As researchers have learned more about the changes in cells that cause cancer, they have been able to develop newer drugs that specifically target these changes. Targeted drugs work differently from standard chemotherapy drugs (which are described in the “Chemotherapy for liver cancer” section). They often have different (and less severe) side effects.
Like chemotherapy, these drugs work systemically – they enter the bloodstream and reach all areas of the body, which makes them potentially useful against cancers that have spread to distant organs. Because standard chemotherapy has not been effective in most patients with liver cancer, doctors have been looking at targeted therapies more.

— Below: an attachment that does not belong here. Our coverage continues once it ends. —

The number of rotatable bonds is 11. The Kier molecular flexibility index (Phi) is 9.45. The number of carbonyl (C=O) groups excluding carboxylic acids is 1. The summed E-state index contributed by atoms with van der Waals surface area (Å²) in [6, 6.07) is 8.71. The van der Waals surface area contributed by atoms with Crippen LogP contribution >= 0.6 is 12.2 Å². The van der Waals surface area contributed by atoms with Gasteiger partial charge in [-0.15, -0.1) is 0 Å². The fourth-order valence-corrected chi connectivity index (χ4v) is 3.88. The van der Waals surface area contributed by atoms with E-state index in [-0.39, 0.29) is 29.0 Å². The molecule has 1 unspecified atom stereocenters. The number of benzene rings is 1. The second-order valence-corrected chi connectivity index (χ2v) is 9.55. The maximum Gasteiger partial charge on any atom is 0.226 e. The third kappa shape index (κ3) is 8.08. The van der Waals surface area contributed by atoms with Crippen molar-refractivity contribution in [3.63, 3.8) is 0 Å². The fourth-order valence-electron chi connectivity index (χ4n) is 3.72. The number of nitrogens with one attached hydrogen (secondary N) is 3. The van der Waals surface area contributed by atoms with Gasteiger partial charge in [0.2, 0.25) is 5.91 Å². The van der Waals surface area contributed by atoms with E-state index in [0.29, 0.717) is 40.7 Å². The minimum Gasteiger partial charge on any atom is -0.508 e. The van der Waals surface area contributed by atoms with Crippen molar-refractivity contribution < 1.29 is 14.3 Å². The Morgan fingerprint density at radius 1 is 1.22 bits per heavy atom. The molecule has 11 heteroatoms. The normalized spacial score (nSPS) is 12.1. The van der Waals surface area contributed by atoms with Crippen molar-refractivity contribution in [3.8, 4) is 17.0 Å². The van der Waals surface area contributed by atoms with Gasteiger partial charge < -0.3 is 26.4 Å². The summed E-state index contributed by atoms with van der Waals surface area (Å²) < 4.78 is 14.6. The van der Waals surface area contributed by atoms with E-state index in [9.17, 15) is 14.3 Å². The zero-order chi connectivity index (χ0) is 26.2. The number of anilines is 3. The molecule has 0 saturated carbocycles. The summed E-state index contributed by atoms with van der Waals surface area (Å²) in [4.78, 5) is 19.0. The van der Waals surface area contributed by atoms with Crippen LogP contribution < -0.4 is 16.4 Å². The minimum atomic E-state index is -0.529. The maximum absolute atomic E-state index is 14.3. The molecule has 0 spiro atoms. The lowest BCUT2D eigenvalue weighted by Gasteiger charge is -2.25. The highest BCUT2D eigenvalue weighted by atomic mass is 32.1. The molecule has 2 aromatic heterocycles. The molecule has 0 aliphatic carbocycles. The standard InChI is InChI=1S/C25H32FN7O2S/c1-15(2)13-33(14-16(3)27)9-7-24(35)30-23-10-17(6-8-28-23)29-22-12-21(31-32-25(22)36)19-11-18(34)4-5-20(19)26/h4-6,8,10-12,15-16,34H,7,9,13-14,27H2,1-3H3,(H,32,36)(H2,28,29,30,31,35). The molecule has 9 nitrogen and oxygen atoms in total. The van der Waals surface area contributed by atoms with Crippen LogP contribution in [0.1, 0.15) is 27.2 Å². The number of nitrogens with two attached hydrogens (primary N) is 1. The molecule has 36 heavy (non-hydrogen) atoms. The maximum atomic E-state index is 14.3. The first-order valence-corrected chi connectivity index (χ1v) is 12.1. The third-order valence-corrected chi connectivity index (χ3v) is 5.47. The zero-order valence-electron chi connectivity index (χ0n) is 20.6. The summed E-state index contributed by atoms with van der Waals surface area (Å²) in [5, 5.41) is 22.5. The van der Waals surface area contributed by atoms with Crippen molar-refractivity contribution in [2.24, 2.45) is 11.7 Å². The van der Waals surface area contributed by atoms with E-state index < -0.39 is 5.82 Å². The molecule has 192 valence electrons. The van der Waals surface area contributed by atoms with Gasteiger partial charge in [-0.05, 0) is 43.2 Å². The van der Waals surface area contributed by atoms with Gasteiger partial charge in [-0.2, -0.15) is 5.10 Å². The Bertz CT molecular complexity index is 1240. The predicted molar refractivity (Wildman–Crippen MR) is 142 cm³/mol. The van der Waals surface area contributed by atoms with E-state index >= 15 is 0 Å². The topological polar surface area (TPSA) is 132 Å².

Sorafenib (Nexavar®) is a targeted drug that works in 2 ways. It helps block tumors from forming new blood vessels, which they need to grow. It also targets some of the proteins on cancer cells that normally help them grow.
Sorafenib is a pill that is taken twice daily. The most common side effects of this drug include fatigue, rash, loss of appetite, diarrhea, high blood pressure, and redness, pain, swelling, or blisters on the palms of the hands or soles of the feet.
More information about targeted therapy drugs can be found in Targeted Therapy.
Last Revised: 04/28/2016